Has Zimmerman Waived His Right to a Pre-Trial "Stand-Your-Ground" Hearing? Learn the Truth.

George ZimmermanImage by DonkeyHotey

Since Tuesday’s court hearing on the George Zimmerman case various news organizations and websites have gone into hysterics claiming that Zimmerman has “waived” his right to a pre-trial “Stand-Your-Ground” hearing, and speculating about the implications for such a “bizarre” decision by his lawyer, Mark O’Hara.  Mostly they conclude that it must mean Zimmerman’s legal defense is in serious trouble.  (You can enjoy the theatrics for yourself by simply Googling “George Zimmerman waives hearing”.)

The only problem is that they’re completely wrong.  The pre-trial hearing under discussion has nothing to do with “Stand-Your-Ground”, which is governed by Florida statute §776.031.  It’s actually a hearing on whether Zimmerman is entitled to self defense-based immunity, which is governed by §776.032.  But what is most astounding is that their initial premise, the waiving of Mr. Zimmerman’s rights, didn’t even happen.  There was no waiver—none, nilch, zip.

The flurry of news reports has also prompted a great deal of internet discussion about Florida’s self defense immunity law.  As is not uncommon with internet communications a lot of what is being said is incorrect.  In an effort to help further a more accurate discussion I’ve prepared the following description of Florida’s immunity law, how it’s applied, and the real-world implications for Zimmerman.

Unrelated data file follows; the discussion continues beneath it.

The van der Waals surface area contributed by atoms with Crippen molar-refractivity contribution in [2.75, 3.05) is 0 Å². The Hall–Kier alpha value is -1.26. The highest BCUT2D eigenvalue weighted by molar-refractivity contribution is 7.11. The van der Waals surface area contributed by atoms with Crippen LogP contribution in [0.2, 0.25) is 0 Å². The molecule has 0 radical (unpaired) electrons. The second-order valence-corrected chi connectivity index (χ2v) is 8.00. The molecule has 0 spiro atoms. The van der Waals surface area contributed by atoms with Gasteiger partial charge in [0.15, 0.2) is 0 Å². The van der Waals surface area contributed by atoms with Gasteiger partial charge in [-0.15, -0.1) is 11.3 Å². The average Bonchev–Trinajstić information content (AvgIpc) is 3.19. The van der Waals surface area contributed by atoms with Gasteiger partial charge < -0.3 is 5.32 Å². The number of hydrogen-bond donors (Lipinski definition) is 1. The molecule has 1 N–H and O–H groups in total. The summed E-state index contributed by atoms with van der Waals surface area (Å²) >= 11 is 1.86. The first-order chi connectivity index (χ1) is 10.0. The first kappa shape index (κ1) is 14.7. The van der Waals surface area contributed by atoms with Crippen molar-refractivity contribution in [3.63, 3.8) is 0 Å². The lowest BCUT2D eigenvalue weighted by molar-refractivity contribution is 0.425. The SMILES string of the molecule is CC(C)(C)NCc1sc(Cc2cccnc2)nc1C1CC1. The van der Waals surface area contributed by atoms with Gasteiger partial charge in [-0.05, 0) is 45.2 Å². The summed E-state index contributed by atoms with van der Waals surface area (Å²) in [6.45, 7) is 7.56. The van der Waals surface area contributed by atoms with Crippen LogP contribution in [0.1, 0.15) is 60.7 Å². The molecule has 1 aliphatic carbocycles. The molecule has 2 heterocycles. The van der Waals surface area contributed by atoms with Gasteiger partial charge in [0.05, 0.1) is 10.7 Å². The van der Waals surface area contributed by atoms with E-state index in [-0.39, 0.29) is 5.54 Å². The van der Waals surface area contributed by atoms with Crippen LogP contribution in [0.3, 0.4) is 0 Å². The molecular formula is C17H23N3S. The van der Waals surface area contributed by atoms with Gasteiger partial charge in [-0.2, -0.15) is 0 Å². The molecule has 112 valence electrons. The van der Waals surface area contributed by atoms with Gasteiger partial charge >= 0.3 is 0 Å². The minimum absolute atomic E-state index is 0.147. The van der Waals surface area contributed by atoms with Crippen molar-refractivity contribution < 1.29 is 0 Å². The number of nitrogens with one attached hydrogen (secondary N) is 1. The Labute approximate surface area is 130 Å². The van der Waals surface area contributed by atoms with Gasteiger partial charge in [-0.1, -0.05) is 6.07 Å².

The Florida statute that governs immunity in the self defense context is entitled “Immunity from criminal prosecution and civil action for justifiable use of force” and adopted by the state in 2006. Part 1 of the statute provides that a person who engages in legitimate self defense is immune from criminal prosecution.  The reason for such an immunity law is to prevent the all too common situation where a person who lawfully acted in self defense is nevertheless made to suffer the enormous economic and personal costs of a lengthy and pointless trial—often including a devastating loss of income, savings, home, employment, and more.  In such nightmare scenarios even when the exonerated defendant “wins” his criminal trial it is at the cost of losing everything else.